In terms of improved quality of life and mortality rates, few interventions in the history of medicine have been as successful as vaccinations. The smallpox vaccine was introduced by Edward Jenner in 1796. In 1980, following a historic global campaign of surveillance and vaccination, the World Health Assembly declared smallpox eradicated – the only infectious disease affecting humans to be eradicated in history.
The polio vaccine has a much shorter history. Jonas Salk led the first team to develop a vaccine against poliomyelitis in 1952. At the height of the epidemic, 350,000 polio cases were reported each year, but to date, polio remains an endemic in only three countries – Afghanistan, Nigeria and Pakistan. In 2015, 72 cases of polio were reported worldwide, and we’ve only seen approximately 30 reported cases this year. The progress is promising; with every diminishing case representing one less child that must suffer from fever, fatigue, vomiting, painful limbs and occasionally, severe paralysis. Because there is no cure for the disease, the best way to keep the population polio-free is to maintain high immunity through vaccination.
The dramatic decrease in polio incidence is due largely in part to the launch of the Global Polio Eradication Initiative (GPEI). Since the development of the coalition, billions have been invested in global eradication efforts, and these efforts have paid off, contributing to the 99.9% reduction in cases worldwide.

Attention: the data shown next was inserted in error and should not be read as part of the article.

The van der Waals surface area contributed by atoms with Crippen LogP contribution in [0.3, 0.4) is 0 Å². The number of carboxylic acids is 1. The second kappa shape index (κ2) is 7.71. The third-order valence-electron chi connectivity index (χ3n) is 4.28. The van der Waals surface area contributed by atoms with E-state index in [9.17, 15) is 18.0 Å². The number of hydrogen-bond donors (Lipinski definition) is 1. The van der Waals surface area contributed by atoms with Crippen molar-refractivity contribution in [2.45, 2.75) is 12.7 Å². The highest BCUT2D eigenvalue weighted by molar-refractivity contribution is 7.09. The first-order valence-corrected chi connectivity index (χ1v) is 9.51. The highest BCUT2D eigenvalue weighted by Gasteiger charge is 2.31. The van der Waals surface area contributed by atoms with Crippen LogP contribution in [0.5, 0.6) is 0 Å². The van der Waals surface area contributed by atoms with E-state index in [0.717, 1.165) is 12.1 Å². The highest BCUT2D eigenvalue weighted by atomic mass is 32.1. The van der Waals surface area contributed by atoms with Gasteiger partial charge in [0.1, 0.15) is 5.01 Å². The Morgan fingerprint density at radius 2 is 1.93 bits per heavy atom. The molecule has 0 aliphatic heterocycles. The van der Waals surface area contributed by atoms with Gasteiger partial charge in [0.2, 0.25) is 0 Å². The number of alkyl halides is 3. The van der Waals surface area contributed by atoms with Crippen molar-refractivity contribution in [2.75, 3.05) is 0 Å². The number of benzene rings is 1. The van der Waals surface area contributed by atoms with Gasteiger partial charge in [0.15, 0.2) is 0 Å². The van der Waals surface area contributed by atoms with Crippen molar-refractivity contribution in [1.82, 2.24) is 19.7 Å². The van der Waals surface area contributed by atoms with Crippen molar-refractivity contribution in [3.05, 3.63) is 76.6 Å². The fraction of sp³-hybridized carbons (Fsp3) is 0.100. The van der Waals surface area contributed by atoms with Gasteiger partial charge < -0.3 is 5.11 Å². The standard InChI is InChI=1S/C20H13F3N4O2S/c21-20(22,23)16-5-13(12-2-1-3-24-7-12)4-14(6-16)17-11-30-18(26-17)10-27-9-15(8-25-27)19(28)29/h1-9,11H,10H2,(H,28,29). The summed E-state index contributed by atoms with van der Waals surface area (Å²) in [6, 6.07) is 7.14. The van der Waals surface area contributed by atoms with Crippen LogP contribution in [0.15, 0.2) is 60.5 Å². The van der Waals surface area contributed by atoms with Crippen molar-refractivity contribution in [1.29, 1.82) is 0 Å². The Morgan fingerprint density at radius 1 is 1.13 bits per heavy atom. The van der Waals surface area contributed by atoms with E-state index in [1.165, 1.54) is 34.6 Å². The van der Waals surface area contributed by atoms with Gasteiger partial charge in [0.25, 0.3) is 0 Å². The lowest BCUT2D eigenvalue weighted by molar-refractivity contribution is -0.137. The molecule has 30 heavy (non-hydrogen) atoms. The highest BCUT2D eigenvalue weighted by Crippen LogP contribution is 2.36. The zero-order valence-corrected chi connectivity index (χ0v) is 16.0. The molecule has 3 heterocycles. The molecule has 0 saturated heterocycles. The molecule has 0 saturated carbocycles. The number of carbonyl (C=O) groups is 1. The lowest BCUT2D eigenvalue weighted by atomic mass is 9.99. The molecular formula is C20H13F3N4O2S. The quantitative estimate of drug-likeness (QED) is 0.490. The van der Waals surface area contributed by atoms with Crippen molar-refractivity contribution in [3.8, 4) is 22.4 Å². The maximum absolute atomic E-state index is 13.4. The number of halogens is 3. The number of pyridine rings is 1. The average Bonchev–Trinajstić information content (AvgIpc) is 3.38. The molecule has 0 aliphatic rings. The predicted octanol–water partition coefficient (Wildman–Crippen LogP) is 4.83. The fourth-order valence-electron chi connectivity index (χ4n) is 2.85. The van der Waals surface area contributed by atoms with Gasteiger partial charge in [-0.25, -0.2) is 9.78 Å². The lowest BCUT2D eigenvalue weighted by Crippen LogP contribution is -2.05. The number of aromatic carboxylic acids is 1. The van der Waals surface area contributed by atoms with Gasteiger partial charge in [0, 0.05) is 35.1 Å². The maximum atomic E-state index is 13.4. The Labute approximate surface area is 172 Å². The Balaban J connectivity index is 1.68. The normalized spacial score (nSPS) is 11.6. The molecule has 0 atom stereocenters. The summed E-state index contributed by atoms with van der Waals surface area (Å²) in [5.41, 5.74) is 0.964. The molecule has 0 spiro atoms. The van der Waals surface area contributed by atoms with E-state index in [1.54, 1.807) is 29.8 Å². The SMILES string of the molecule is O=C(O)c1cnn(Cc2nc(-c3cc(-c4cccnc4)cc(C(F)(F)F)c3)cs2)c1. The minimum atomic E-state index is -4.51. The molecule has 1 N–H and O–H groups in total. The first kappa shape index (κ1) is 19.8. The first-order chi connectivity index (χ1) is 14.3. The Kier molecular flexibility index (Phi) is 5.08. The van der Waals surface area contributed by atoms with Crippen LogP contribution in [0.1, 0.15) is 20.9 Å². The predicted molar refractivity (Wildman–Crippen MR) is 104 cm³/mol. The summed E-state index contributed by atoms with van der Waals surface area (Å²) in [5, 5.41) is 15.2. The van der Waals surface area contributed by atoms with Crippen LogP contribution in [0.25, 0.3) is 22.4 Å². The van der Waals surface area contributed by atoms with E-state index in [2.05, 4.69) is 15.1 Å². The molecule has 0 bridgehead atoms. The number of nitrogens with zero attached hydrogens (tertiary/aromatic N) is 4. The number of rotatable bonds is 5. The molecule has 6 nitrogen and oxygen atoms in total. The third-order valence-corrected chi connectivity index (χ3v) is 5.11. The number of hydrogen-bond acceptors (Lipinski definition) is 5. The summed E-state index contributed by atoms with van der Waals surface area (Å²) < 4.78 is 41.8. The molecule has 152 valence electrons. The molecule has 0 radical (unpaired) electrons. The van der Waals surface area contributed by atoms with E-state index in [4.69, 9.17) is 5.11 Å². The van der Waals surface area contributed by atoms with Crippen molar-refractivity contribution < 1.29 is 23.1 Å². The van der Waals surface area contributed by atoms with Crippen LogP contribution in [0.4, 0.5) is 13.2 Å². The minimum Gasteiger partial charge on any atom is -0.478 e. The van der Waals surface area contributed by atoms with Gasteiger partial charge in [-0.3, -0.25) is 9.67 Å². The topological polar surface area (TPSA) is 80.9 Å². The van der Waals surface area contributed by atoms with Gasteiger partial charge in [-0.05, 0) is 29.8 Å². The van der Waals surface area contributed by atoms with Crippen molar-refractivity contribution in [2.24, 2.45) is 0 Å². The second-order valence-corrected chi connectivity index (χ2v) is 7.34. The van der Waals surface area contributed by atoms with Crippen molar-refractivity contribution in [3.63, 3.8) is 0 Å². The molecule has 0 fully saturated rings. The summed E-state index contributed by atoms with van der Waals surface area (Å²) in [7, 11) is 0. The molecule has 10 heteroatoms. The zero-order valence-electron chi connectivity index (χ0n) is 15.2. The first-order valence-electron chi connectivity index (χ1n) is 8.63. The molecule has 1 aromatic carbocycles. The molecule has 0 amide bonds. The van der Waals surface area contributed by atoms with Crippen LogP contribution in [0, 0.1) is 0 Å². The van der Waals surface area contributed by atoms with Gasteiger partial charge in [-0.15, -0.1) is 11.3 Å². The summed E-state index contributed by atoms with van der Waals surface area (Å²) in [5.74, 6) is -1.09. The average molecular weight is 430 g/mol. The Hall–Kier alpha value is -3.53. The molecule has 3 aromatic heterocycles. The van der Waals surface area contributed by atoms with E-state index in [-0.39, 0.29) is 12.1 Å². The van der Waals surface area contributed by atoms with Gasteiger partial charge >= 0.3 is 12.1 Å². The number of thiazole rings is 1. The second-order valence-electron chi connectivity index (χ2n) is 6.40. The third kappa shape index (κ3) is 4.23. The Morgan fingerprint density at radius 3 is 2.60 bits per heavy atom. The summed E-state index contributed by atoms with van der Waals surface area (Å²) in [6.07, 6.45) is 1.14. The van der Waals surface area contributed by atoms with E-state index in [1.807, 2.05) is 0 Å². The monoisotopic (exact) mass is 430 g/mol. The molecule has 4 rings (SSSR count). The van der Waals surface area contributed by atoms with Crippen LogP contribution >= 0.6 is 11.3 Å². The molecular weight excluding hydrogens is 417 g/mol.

The eradication of polio is often referred to as a “once-in-a-generation opportunity for global public health.” While there’s no denying that it would be, polio eradication would also signify a defining moment in both national aid efforts and international collaboration. Health workers have traversed through some of the most geographically remote areas that often struggle various barriers to vaccine compliance, including extreme poverty, conflict, and religious or other social barriers. Through the difficulties, we’re inspired by the coalition that’s formed with our local community and abroad that believes all children deserve a shot at life.
We’re on the cusp of a monumental moment in public health and global vaccinations. More than 15 million people are able to walk today, who would otherwise have been paralyzed had the polio vaccine not been developed. We look back to commend the remarkable progress we’ve made, and forward to as we get closer to reaching the finish line of eradicating polio once and for all.
World Polio Day 2016 is Monday, October 24. The day provides an important moment to recognize the historic opportunity the world has to end polio and emphasize the need for continued commitment to achieve eradication. To learn more about the global efforts to eradicate polio visit www.polioeradication.org.